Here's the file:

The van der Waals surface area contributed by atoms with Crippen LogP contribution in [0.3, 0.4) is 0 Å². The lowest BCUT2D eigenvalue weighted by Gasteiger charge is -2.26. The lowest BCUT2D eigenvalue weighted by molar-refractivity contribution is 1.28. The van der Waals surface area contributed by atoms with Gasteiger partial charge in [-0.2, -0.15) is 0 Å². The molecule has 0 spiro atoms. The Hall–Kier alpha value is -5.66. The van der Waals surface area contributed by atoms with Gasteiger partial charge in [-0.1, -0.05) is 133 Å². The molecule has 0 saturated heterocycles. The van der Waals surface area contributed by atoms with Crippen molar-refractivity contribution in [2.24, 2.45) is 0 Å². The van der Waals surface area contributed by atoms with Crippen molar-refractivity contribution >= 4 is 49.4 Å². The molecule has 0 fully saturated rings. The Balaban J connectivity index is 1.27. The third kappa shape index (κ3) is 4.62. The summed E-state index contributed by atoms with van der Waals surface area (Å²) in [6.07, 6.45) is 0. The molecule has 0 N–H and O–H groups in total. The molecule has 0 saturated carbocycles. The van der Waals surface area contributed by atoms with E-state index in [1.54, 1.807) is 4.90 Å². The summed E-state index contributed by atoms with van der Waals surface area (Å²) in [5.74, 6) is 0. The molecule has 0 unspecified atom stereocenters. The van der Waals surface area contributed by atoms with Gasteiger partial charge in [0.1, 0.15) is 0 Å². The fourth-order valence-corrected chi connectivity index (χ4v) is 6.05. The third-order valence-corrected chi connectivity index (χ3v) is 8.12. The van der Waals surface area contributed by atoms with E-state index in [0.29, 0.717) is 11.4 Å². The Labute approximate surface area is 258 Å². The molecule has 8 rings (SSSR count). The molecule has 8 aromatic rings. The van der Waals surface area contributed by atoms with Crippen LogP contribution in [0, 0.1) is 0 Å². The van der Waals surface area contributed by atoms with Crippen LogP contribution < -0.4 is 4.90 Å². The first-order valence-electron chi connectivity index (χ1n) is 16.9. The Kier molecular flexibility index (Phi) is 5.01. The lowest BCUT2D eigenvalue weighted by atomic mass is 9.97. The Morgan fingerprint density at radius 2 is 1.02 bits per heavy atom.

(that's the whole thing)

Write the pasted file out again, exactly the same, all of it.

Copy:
The van der Waals surface area contributed by atoms with Crippen LogP contribution in [0.3, 0.4) is 0 Å². The lowest BCUT2D eigenvalue weighted by Gasteiger charge is -2.26. The lowest BCUT2D eigenvalue weighted by molar-refractivity contribution is 1.28. The van der Waals surface area contributed by atoms with Gasteiger partial charge in [-0.2, -0.15) is 0 Å². The molecule has 0 spiro atoms. The Hall–Kier alpha value is -5.66. The van der Waals surface area contributed by atoms with Gasteiger partial charge in [-0.1, -0.05) is 133 Å². The molecule has 0 saturated heterocycles. The van der Waals surface area contributed by atoms with Crippen molar-refractivity contribution in [2.24, 2.45) is 0 Å². The van der Waals surface area contributed by atoms with Crippen molar-refractivity contribution >= 4 is 49.4 Å². The molecule has 0 fully saturated rings. The Balaban J connectivity index is 1.27. The third kappa shape index (κ3) is 4.62. The summed E-state index contributed by atoms with van der Waals surface area (Å²) in [6.07, 6.45) is 0. The molecule has 0 N–H and O–H groups in total. The molecule has 0 saturated carbocycles. The van der Waals surface area contributed by atoms with E-state index in [1.54, 1.807) is 4.90 Å². The summed E-state index contributed by atoms with van der Waals surface area (Å²) in [5.74, 6) is 0. The molecule has 0 unspecified atom stereocenters. The van der Waals surface area contributed by atoms with Gasteiger partial charge in [0.1, 0.15) is 0 Å². The fourth-order valence-corrected chi connectivity index (χ4v) is 6.05. The third-order valence-corrected chi connectivity index (χ3v) is 8.12. The van der Waals surface area contributed by atoms with E-state index in [0.29, 0.717) is 11.4 Å². The Labute approximate surface area is 258 Å². The molecule has 8 rings (SSSR count). The molecule has 8 aromatic rings. The van der Waals surface area contributed by atoms with Crippen LogP contribution in [0, 0.1) is 0 Å². The van der Waals surface area contributed by atoms with Crippen LogP contribution < -0.4 is 4.90 Å². The first-order valence-electron chi connectivity index (χ1n) is 16.9. The Kier molecular flexibility index (Phi) is 5.01. The lowest BCUT2D eigenvalue weighted by atomic mass is 9.97. The Morgan fingerprint density at radius 2 is 1.02 bits per heavy atom.